Students share their opinions on the Demerit system

Whether it be a violation of the dress code, tardiness, etc., Darlington uses the demerit system. When students do not comply with the rules outlined in the Darlington Upper School Student Handbook, they receive a demerit. When a student reaches three demerits, they receive an automatic detention.

For girls, the skirt length should not be shorter than the fingertips. When the skirt is too short, students receive a demerit.

 “Most girls I know roll up their skirts” senior, Leah Houser, said,“ It’s not really appealing to [girls].”

 Boys are expected to wear a belt, and the handbook states that belts must be brown or black. However, Dean of Student Life Brant Evans said, “As long as [students] are wearing a belt, we usually don’t stop them.”

During the COVID-19 pandemic, Darlington required all students and faculty to wear a mask. This rule caused tension because some students felt that it was their right not to have to wear one. 

According to senior Jack Good, “The Constitution says that I don’t have to wear a mask.” 

Demerits also stem from tardiness. School starts at 8 a.m., and most teachers require their students to be at their desks ready to learn.

 “At some point, there’s got to be some leniency,” senior Bradley Smith said. “For example, the Learning Center has a four-minute window where you can be four minutes late, and I think that it’s really convenient, especially if it only happens once or twice a semester.”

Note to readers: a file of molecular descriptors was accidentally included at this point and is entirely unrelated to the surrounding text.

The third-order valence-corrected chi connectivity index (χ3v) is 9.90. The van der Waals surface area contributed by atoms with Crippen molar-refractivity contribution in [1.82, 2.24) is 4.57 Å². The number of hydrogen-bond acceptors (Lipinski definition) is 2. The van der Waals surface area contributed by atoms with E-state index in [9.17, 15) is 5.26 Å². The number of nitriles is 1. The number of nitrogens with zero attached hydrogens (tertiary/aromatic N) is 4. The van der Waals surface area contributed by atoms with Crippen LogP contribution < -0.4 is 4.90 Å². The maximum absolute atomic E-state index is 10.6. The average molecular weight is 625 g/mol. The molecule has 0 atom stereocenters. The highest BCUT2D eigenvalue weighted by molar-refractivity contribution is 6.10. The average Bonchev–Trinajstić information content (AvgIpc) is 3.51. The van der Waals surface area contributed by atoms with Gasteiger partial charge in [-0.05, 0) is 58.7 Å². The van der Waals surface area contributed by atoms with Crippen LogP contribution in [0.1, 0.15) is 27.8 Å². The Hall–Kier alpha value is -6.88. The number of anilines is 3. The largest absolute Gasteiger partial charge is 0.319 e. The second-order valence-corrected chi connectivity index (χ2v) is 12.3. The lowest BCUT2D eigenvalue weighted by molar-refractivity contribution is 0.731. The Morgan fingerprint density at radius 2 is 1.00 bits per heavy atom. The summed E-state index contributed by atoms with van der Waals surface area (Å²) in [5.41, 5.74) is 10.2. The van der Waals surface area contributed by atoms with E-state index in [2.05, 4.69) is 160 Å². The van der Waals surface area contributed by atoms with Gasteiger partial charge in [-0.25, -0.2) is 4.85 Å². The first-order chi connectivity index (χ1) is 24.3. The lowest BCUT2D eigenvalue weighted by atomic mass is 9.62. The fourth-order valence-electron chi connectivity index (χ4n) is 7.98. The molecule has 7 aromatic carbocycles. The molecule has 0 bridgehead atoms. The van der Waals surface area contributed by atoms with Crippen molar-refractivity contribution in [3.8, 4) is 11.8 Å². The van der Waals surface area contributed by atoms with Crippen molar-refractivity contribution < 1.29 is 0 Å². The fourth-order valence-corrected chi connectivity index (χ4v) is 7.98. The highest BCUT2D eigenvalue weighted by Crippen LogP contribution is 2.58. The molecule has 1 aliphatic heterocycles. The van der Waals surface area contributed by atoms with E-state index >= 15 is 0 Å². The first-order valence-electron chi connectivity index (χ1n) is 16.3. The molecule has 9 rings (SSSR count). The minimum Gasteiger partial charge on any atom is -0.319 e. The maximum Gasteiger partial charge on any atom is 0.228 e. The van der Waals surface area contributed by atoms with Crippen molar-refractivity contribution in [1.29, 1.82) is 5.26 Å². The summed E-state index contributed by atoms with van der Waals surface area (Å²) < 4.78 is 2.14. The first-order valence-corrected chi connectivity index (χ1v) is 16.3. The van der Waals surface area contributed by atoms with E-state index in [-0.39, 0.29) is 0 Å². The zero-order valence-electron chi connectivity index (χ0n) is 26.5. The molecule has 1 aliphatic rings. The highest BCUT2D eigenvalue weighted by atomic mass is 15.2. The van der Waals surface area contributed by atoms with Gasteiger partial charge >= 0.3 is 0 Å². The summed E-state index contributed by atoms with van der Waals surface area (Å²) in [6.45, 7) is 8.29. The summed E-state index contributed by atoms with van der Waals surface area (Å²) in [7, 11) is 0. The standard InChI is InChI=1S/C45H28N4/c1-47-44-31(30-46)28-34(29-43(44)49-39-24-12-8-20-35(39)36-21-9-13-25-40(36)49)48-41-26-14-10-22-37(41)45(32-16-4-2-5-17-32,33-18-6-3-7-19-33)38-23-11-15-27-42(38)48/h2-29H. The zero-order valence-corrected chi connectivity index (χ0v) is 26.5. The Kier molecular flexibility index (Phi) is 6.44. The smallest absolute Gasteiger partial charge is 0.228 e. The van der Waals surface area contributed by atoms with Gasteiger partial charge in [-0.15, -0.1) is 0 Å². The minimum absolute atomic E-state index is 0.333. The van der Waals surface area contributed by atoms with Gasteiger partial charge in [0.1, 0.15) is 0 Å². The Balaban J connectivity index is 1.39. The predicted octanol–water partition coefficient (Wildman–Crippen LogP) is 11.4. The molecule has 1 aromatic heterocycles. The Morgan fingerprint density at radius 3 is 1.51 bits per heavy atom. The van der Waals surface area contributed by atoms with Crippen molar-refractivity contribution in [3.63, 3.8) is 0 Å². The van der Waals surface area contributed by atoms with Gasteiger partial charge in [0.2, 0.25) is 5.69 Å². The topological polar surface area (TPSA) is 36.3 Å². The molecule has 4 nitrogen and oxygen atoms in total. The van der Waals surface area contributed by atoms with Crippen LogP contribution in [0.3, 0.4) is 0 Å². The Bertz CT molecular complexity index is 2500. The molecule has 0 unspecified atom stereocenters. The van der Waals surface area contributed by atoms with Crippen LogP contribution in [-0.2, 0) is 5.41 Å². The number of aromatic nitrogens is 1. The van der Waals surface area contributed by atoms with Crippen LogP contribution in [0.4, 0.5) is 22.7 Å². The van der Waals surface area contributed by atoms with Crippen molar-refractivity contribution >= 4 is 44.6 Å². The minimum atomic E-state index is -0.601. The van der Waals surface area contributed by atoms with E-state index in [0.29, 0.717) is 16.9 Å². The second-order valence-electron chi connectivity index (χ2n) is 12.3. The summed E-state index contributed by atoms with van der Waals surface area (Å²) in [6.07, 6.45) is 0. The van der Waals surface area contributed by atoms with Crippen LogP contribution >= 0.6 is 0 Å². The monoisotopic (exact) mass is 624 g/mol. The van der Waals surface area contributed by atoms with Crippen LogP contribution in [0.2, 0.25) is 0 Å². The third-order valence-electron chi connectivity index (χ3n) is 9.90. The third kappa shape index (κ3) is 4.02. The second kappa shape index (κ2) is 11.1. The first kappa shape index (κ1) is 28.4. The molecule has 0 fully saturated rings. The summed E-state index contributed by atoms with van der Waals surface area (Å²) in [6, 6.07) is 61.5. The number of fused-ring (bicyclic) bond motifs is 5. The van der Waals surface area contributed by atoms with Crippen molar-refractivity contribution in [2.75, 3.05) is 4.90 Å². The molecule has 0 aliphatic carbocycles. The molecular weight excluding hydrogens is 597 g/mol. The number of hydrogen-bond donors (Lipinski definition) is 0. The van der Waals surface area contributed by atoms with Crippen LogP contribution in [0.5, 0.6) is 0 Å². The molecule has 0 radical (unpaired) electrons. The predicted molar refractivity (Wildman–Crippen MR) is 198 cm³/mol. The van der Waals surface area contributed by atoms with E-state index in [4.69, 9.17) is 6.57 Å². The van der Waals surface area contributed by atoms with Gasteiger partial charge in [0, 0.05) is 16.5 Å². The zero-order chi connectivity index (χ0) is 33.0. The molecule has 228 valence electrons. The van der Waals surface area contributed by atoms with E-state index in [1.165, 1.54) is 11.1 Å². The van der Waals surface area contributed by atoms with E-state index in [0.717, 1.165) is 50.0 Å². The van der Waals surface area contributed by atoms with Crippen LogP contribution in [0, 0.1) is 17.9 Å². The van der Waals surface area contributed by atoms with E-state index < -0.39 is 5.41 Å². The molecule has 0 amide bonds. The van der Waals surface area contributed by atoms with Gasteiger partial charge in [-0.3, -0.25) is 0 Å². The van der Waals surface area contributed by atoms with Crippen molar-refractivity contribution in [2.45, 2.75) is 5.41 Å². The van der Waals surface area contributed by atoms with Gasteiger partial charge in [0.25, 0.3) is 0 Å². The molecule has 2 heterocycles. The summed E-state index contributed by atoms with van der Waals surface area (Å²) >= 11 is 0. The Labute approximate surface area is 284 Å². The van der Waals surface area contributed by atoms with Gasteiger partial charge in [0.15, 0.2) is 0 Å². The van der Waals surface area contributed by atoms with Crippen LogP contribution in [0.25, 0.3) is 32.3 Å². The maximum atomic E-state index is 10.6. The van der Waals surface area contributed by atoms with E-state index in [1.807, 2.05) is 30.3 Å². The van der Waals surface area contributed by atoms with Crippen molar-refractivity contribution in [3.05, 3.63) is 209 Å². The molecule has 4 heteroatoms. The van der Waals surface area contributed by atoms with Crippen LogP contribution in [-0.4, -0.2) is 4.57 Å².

A train track runs alongside Darlington’s campus, and students say it sometimes causes them to be late. 

“There are a bunch of confounding variables such as the train,” senior Daniel Donadio said. “Everyone thinks that it’s a joke, but it’s a big issue. Road work also has been a problem for a long long time. Teachers say to wake up earlier, but that’s just not an option for me.” 

Dorm students report different experiences with tardiness.

“Day students know when they have to wake up, and dorm students know when they have to wake up,” senior Jack Quandt said. “A bunch of dorm students sleep through their alarm. It’s their fault if they are late.”

Some students believe that the demerit system works well to enforce the rules.

“[The demerit system] gives a good incentive to not do bad,” senior Hamilton Shamblin said.

Senior Luci Saxton offered a final word.

“Yes, you should have a reason to want to follow the rules, but this is a college prep school. They don’t give demerits in college.”